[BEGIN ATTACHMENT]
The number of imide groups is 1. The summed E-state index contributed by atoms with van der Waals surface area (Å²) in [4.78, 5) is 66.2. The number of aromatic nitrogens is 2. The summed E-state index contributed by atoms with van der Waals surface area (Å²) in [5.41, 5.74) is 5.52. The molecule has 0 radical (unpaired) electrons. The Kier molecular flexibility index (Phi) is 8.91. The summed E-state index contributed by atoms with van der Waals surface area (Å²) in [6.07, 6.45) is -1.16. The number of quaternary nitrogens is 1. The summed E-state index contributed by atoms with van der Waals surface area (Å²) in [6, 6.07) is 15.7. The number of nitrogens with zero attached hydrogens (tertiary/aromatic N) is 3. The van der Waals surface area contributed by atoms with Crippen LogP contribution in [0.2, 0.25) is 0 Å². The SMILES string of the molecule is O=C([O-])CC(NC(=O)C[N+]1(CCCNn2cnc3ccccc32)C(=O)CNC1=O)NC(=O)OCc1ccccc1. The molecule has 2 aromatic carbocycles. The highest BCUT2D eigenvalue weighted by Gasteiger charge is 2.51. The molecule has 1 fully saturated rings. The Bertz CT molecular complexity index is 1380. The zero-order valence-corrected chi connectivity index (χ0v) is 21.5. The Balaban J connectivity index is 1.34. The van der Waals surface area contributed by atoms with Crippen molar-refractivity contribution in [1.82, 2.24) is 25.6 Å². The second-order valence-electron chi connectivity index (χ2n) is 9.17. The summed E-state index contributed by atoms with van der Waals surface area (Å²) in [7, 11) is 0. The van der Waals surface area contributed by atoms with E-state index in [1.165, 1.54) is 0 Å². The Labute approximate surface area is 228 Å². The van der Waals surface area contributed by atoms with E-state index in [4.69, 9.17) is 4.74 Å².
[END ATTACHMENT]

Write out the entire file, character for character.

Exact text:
The number of imide groups is 1. The summed E-state index contributed by atoms with van der Waals surface area (Å²) in [4.78, 5) is 66.2. The number of aromatic nitrogens is 2. The summed E-state index contributed by atoms with van der Waals surface area (Å²) in [5.41, 5.74) is 5.52. The molecule has 0 radical (unpaired) electrons. The Kier molecular flexibility index (Phi) is 8.91. The summed E-state index contributed by atoms with van der Waals surface area (Å²) in [6.07, 6.45) is -1.16. The number of quaternary nitrogens is 1. The summed E-state index contributed by atoms with van der Waals surface area (Å²) in [6, 6.07) is 15.7. The number of nitrogens with zero attached hydrogens (tertiary/aromatic N) is 3. The van der Waals surface area contributed by atoms with Crippen LogP contribution in [0.2, 0.25) is 0 Å². The SMILES string of the molecule is O=C([O-])CC(NC(=O)C[N+]1(CCCNn2cnc3ccccc32)C(=O)CNC1=O)NC(=O)OCc1ccccc1. The molecule has 2 aromatic carbocycles. The highest BCUT2D eigenvalue weighted by Gasteiger charge is 2.51. The molecule has 1 fully saturated rings. The Bertz CT molecular complexity index is 1380. The zero-order valence-corrected chi connectivity index (χ0v) is 21.5. The Balaban J connectivity index is 1.34. The van der Waals surface area contributed by atoms with Crippen molar-refractivity contribution in [1.82, 2.24) is 25.6 Å². The second-order valence-electron chi connectivity index (χ2n) is 9.17. The summed E-state index contributed by atoms with van der Waals surface area (Å²) in [7, 11) is 0. The van der Waals surface area contributed by atoms with E-state index in [1.165, 1.54) is 0 Å². The Labute approximate surface area is 228 Å². The van der Waals surface area contributed by atoms with E-state index in [4.69, 9.17) is 4.74 Å².